Over the next several days his father was laid in state at the temple of the Fates in Hallow Hill. Nobles and commoners came to pay respects to him before his bones were carried beneath the castle to rest with other heroes and noblemen. Paul rode with Jack down into the depths of the Hill’s catacombs, bearing his father’s body on a cart. They laid him to rest on a stone slab that bore his name, title and deeds and lit three candles. Paul said the words of blessings to the Destroyer to carry his father safely to the Halls of Valor.
For three nights he sat in vigil, and each night he extinguished one candle until Paul’s father was left in darkness forever. It was in those three nights of silence that Paul decided what must be done.
The nobility gathered to witness the passing of his father’s chain of lordship in Hallow Hill’s audience chamber. Those in attendance were Yarls and Thegns that his father had called friends and allies. Some, Paul knew, would leave with thoughts of conquest now that Gareth Halloway was dead. Others would swear to keep their allegiances. It would come down to who wore the chain of lordship.
Paul knew they would never follow him.
Standing before his Bone Chair, the ancient throne of Halloway, Paul drew his sword. It was very sword his father once carried and the one he’d nearly lost. “This is the sword of Hallow Hill,” he said to the gathered noble men and women. “And the one who carries it will wear the chain, and you will follow them as you did my father.”
They looked at him, and Paul saw nothing but skepticism and sour expressions. They see me as a coward. The story of my failure is known now and defeating the Bearkiller is not enough to bring them back. He took a deep breath and looked to the one who might.
“Jackan, son of Walde, stand before me.”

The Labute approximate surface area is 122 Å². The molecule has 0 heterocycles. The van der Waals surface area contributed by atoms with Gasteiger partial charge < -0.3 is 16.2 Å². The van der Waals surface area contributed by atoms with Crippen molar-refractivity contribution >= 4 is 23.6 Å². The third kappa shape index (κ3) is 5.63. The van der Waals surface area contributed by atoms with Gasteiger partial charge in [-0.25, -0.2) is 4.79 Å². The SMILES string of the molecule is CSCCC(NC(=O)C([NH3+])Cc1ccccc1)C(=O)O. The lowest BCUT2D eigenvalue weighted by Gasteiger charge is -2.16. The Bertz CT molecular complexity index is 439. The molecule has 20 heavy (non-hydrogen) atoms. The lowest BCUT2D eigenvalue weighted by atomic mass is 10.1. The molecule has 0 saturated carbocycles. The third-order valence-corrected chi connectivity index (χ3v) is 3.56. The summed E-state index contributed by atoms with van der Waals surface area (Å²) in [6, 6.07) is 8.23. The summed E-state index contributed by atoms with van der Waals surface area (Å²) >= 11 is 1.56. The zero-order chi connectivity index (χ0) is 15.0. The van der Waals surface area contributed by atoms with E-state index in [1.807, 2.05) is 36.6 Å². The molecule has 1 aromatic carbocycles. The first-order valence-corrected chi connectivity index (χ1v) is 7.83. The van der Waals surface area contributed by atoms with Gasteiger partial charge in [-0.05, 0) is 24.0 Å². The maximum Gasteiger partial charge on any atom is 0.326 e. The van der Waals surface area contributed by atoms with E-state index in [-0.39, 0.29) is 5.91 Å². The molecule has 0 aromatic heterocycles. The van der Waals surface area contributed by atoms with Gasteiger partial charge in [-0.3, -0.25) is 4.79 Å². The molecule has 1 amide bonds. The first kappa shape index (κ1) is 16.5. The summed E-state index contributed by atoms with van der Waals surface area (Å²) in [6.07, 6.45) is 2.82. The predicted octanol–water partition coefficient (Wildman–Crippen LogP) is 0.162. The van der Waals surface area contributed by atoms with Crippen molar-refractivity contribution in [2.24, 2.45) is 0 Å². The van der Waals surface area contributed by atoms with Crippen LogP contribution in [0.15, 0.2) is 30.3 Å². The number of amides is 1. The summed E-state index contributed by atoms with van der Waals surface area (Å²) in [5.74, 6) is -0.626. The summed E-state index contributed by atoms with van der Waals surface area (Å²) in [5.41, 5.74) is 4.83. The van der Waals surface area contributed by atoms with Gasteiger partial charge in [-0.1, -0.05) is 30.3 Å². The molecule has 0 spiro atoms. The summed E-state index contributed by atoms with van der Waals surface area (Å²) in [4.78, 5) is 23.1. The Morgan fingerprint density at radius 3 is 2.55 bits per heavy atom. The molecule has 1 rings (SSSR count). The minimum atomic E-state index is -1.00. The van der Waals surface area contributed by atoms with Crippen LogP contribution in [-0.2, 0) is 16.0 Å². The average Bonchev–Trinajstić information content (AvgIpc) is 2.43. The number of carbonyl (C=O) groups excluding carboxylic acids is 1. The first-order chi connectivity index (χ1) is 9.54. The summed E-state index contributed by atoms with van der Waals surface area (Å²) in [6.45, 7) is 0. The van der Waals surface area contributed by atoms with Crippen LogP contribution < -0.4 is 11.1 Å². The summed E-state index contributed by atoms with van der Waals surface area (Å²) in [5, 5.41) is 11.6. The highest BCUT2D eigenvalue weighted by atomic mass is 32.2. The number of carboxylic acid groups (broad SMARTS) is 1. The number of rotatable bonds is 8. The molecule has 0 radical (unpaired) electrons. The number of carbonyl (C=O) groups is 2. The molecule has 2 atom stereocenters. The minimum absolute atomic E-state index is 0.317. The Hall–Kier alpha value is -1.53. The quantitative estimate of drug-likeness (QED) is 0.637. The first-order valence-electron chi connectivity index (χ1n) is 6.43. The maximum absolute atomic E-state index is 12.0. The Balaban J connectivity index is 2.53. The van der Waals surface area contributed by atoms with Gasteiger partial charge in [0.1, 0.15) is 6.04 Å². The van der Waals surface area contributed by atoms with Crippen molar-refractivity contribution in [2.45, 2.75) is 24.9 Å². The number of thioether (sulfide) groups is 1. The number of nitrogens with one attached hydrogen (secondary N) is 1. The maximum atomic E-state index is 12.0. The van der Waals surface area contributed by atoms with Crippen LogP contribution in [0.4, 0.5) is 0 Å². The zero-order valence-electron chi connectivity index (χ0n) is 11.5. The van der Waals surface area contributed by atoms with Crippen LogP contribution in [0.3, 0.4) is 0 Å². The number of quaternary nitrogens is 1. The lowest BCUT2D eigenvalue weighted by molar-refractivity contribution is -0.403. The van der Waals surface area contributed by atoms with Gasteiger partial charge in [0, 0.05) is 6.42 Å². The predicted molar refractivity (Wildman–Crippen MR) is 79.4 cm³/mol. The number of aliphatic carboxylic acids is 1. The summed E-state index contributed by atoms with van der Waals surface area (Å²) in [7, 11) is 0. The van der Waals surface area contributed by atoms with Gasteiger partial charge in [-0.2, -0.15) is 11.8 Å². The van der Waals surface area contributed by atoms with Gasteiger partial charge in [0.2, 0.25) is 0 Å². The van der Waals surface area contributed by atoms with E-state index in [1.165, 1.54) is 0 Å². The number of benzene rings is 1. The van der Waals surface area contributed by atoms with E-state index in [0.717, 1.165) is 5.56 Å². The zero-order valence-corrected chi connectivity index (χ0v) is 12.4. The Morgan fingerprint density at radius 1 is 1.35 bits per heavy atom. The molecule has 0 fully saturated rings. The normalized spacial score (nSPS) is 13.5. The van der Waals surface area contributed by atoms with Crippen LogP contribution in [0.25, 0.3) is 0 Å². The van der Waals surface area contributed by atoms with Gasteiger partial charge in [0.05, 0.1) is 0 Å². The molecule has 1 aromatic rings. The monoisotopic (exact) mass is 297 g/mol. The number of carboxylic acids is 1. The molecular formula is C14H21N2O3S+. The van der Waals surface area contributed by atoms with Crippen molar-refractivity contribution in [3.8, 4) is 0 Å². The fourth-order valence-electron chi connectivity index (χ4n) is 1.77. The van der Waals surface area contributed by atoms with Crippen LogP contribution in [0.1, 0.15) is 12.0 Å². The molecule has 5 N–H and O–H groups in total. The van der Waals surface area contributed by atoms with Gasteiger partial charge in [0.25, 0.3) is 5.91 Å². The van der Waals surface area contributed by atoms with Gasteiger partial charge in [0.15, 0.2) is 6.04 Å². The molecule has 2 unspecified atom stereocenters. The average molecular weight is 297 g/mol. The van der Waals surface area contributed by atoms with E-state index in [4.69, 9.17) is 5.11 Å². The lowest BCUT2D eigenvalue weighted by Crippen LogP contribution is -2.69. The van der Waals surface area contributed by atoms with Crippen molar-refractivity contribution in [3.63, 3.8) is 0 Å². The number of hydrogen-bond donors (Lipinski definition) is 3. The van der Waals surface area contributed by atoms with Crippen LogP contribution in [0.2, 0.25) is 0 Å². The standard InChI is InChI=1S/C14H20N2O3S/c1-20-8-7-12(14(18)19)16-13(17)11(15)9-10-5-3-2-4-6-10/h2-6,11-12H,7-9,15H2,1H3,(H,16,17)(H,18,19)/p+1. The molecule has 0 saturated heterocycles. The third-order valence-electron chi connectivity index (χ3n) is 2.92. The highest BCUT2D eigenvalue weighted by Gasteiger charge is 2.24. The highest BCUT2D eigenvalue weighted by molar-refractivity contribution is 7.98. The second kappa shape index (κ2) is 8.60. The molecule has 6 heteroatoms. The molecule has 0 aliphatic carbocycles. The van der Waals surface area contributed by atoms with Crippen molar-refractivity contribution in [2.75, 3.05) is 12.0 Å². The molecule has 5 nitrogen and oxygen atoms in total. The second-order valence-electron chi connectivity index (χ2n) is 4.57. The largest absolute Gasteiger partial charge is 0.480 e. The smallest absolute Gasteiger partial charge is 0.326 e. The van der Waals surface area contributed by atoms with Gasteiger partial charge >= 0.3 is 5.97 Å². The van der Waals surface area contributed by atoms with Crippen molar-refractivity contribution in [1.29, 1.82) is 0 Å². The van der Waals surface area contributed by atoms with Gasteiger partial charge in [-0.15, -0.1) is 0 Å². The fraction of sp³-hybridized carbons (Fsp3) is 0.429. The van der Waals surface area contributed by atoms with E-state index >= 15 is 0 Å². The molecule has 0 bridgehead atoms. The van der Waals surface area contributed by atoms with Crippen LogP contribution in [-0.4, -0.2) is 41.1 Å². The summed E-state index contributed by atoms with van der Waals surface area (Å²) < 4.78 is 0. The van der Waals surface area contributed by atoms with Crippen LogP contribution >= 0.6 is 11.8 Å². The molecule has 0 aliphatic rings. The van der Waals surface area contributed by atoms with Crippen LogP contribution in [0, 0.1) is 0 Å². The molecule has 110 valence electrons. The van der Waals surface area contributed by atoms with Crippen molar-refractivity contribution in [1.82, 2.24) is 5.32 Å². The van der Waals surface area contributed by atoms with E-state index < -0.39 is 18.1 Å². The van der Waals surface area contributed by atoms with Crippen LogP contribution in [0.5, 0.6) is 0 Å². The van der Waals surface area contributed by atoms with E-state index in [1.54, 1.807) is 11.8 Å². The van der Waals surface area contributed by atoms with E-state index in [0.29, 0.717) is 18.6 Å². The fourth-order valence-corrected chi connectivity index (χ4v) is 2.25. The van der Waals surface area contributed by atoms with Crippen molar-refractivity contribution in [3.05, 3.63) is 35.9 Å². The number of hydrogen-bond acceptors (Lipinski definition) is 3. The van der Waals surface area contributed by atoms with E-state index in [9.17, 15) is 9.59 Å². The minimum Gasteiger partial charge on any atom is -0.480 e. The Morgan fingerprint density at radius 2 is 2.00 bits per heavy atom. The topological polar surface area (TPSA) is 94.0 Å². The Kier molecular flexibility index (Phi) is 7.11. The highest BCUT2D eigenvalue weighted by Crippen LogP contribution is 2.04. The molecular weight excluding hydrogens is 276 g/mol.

Frowning, Jack stood from where he’d been sitting at the feast table. He wore his finest mail and the metal shone in the firelight. The young man came to the dais and stood before him.
“You grew up here, Hallow Hill is your home. You were a loyal house kharl to the son of your Yarl and saw him fail in his task. I am not worthy of my father’s chain, but when I could not find my bravery, you took up the call. You led my father’s men safely from the disaster I’d placed them in. So, as is the right of a Yarl’s son, and by the ancient Rights of Nobility, I give the chain and sword of my father to you and name you Jackan Halloway.”
Paul offered him the sword and, after a moment of hesitation, Jack took it. At first, nothing happened. Then slowly, Paul saw the nobles dip their heads. What Paul had done was rarely seen, but perhaps it was enough to save Hallow Hill. Jack would not meet his eyes, but not for shame this time.
Paul knelt to him and most of those gathered did as well. Some left, turning their backs on their old promises but he saw Jack making note of every one. He’d bring them back under the banners or he would not. Paul suddenly felt a great weight lift from him. Jack would do what he could not.
Afterward and all through the night, there was singing and drinking. Jack spoke to those that remained and Paul left him to it. Near morning, he found Tani still awake and together they climbed to one of the towers of Hallow Hill that overlooked the north, back towards her village. The sun had begun to set and Paul took her hand. She squeezed it and looked north.
“What will you do now?” she asked. Paul shrugged and watched her, smiling as the first rays of sunshine caressed her face. “I’ll go to Star’s End, like I said, join the college there.”
“I be wanting to go with you,” she said, very quietly. “Teach me to read. I’ll learn to be a physician, help even more people than I could back home.” She looked at him and her expression was uncertain. “Please?”
“There’s something I found out in all of this. Being noble isn’t about lands and power and combat, it’s about devotion. You are the most noble woman I’ve ever met,” he said and bowed his head to her. “I would be honored to take you.”
“Stop that you ninny,” she said, frowning, though Paul saw her cheeks were red. Then she placed her hands on his cheeks and tilted his face up. Their eyes met and she smiled. “Guess ya ain’t all bad, after all.”
She took his hand and they turned to watch the sun rise on a new day.